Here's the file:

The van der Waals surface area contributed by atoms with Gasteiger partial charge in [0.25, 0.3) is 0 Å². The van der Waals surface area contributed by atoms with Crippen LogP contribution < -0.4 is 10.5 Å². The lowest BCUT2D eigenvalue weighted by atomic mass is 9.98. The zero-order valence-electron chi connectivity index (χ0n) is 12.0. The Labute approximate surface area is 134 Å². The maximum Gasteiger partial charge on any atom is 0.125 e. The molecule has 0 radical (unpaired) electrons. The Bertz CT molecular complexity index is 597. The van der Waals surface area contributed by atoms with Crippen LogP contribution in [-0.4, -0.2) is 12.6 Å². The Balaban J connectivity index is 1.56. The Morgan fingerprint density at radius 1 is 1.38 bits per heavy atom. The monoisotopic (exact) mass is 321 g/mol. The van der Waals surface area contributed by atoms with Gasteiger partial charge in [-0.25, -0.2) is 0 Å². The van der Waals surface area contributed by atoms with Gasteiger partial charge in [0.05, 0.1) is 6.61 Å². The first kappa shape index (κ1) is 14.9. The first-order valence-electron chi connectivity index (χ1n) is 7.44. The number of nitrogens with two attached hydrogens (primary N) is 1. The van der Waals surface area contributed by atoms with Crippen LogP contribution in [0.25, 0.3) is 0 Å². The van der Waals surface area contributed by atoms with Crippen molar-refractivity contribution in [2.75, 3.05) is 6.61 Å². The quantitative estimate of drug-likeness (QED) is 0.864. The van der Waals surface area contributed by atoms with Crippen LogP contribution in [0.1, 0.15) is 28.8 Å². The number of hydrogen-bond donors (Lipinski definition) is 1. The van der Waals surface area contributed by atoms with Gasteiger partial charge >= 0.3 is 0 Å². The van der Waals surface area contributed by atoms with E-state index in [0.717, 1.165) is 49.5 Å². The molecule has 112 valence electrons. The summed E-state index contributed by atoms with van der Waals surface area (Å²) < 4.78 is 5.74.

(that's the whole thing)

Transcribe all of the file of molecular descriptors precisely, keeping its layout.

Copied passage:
The van der Waals surface area contributed by atoms with Gasteiger partial charge in [0.25, 0.3) is 0 Å². The van der Waals surface area contributed by atoms with Crippen LogP contribution < -0.4 is 10.5 Å². The lowest BCUT2D eigenvalue weighted by atomic mass is 9.98. The zero-order valence-electron chi connectivity index (χ0n) is 12.0. The Labute approximate surface area is 134 Å². The maximum Gasteiger partial charge on any atom is 0.125 e. The molecule has 0 radical (unpaired) electrons. The Bertz CT molecular complexity index is 597. The van der Waals surface area contributed by atoms with Crippen LogP contribution in [-0.4, -0.2) is 12.6 Å². The Balaban J connectivity index is 1.56. The Morgan fingerprint density at radius 1 is 1.38 bits per heavy atom. The monoisotopic (exact) mass is 321 g/mol. The van der Waals surface area contributed by atoms with Gasteiger partial charge in [-0.25, -0.2) is 0 Å². The van der Waals surface area contributed by atoms with Gasteiger partial charge in [0.05, 0.1) is 6.61 Å². The first kappa shape index (κ1) is 14.9. The first-order valence-electron chi connectivity index (χ1n) is 7.44. The number of nitrogens with two attached hydrogens (primary N) is 1. The van der Waals surface area contributed by atoms with Crippen LogP contribution in [0.25, 0.3) is 0 Å². The van der Waals surface area contributed by atoms with Crippen molar-refractivity contribution in [2.75, 3.05) is 6.61 Å². The quantitative estimate of drug-likeness (QED) is 0.864. The van der Waals surface area contributed by atoms with Crippen LogP contribution in [0.1, 0.15) is 28.8 Å². The number of hydrogen-bond donors (Lipinski definition) is 1. The van der Waals surface area contributed by atoms with Gasteiger partial charge >= 0.3 is 0 Å². The van der Waals surface area contributed by atoms with E-state index in [0.717, 1.165) is 49.5 Å². The molecule has 112 valence electrons. The summed E-state index contributed by atoms with van der Waals surface area (Å²) < 4.78 is 5.74.